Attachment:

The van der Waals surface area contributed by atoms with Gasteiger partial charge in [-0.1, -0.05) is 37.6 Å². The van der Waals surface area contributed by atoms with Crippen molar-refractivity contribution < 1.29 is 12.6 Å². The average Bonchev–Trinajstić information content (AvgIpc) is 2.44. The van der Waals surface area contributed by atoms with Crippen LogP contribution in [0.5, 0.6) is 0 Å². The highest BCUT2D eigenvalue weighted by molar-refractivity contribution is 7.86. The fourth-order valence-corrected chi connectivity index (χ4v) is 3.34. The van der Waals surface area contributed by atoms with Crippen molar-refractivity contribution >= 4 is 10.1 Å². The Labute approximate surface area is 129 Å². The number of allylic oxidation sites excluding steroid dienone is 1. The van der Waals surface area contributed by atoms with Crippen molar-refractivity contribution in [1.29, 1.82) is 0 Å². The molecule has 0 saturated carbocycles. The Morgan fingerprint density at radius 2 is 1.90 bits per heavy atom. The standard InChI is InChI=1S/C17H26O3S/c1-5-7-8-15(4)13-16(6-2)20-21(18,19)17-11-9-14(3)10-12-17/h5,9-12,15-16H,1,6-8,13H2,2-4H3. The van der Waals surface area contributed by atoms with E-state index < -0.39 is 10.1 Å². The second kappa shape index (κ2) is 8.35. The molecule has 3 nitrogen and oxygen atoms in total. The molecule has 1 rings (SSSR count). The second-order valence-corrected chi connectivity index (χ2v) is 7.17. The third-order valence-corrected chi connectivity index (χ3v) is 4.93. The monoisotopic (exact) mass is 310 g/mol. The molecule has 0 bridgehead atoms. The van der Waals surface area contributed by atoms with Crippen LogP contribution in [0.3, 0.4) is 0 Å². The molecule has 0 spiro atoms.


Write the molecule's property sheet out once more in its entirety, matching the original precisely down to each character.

The van der Waals surface area contributed by atoms with Gasteiger partial charge in [-0.1, -0.05) is 37.6 Å². The van der Waals surface area contributed by atoms with Crippen molar-refractivity contribution < 1.29 is 12.6 Å². The average Bonchev–Trinajstić information content (AvgIpc) is 2.44. The van der Waals surface area contributed by atoms with Crippen LogP contribution in [0.5, 0.6) is 0 Å². The highest BCUT2D eigenvalue weighted by molar-refractivity contribution is 7.86. The fourth-order valence-corrected chi connectivity index (χ4v) is 3.34. The van der Waals surface area contributed by atoms with Crippen molar-refractivity contribution >= 4 is 10.1 Å². The Labute approximate surface area is 129 Å². The number of allylic oxidation sites excluding steroid dienone is 1. The van der Waals surface area contributed by atoms with Crippen molar-refractivity contribution in [1.29, 1.82) is 0 Å². The molecule has 0 saturated carbocycles. The Morgan fingerprint density at radius 2 is 1.90 bits per heavy atom. The standard InChI is InChI=1S/C17H26O3S/c1-5-7-8-15(4)13-16(6-2)20-21(18,19)17-11-9-14(3)10-12-17/h5,9-12,15-16H,1,6-8,13H2,2-4H3. The van der Waals surface area contributed by atoms with E-state index < -0.39 is 10.1 Å². The second kappa shape index (κ2) is 8.35. The molecule has 3 nitrogen and oxygen atoms in total. The molecule has 1 rings (SSSR count). The second-order valence-corrected chi connectivity index (χ2v) is 7.17. The third-order valence-corrected chi connectivity index (χ3v) is 4.93. The monoisotopic (exact) mass is 310 g/mol. The molecule has 0 bridgehead atoms. The van der Waals surface area contributed by atoms with Crippen LogP contribution in [0.3, 0.4) is 0 Å². The molecule has 0 spiro atoms.